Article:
Shippers make U.S. the port of call for bankruptcy
When Marco Polo Seatrade BV, of the Netherlands, filed for bankruptcy in a U.S. court in July, lenders fought to get the case thrown out. While the company docks in ports around the globe, the lenders argued, its ties to the United States are limited to two small financial accounts.
Marco Polo has not been alone in seeking Chapter 11 protection in the United States. Other shipping companies, struggling with an oversupply of vessels and weak demand, also have filed for bankruptcy here, thanks to U.S. legal provisions that help companies avoid liquidation and continue to operate, lawyers and investors say.
While struggling companies in other industries may also want to seek Chapter 11 refuge despite having few U.S. links, shipping companies are uniquely placed to do it. Their only material assets - ships - are constantly on the move, letting them conceivably seek insolvency protection anywhere they sail.
"Only in Chapter 11 can you get bankruptcy financing, can your management remain in place, and can you continue to operate the company," said Thomas Califano, a bankruptcy partner at law firm DLA Piper.
The trend of ship owners seeking a fresh corporate start in U.S. courts is not entirely new - another overseas ship owner went through Chapter 11 a decade ago despite questions over its U.S. ties - but it is expected to pick up as the industry remains in a slump.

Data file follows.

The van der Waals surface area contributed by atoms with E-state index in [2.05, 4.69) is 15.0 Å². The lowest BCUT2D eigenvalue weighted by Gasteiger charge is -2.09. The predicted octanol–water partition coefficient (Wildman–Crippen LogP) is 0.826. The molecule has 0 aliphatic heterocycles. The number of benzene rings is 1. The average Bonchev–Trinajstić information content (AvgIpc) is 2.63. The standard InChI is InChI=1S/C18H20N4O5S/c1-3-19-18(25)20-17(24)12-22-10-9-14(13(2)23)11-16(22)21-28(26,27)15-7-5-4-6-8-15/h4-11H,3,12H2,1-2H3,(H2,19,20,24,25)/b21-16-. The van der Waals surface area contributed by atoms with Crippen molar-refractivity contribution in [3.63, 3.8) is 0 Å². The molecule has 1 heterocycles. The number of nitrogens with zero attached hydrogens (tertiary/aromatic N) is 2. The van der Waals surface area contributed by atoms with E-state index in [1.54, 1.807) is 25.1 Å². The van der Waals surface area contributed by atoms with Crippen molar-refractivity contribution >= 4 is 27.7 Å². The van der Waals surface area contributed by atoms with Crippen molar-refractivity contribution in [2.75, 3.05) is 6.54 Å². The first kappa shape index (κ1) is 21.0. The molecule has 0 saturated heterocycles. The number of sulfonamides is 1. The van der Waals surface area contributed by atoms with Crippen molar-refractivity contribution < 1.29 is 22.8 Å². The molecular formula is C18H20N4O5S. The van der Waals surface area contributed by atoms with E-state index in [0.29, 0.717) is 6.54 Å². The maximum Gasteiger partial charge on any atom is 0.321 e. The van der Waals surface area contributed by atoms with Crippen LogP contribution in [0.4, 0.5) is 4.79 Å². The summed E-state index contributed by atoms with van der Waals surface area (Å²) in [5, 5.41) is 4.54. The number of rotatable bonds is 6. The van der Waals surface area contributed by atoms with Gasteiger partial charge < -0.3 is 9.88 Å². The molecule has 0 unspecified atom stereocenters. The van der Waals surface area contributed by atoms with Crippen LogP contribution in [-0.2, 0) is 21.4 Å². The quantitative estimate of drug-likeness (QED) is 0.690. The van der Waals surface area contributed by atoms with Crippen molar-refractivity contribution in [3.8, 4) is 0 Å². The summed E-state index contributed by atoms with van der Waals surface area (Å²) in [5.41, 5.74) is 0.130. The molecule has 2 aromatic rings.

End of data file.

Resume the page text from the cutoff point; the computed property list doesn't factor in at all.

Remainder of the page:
Califano, who is not involved in Marco Polo's case, said his firm is working with other non-U.S. shippers mulling Chapter 11.
The trend fits into larger questions by creditors, lawyers and judges about the proper reach of U.S. bankruptcy law and who should have access to U.S. courts. So far, U.S. judges have allowed the ship owners' bankruptcies to proceed.
Chapter 11 offers broad protections to stave off creditors and give companies an exclusive period to file restructuring plans. It differs from Chapter 15, which allows foreign restructurings to be recognized in the United States but does not give companies the same leeway in reorganizing.
For distressed debt investors like billionaire Wilbur Ross, who become equity owners of troubled firms, the trend means a stronger chance to salvage value from deals that don't pan out.
In Chapter 11, companies can negotiate compromises with lenders. Lenders would rather push companies into insolvency in more creditor-friendly jurisdictions where they could more easily seize collateral and control the cases.
Chapter 11 also may give companies a strategic advantage, said Ross, whose investment firm, WL Ross & Co, manages about $10 billion and recently made a $62.5 million equity investment in British firm Navigator Holdings Ltd (NVIGF.PK).
Most shipping lenders are European banks inexperienced in the U.S. system, Ross said. "Many borrowers feel this gives them a tactical edge on the lenders and therefore helps them with the ultimate resolution of the case," he said....MORE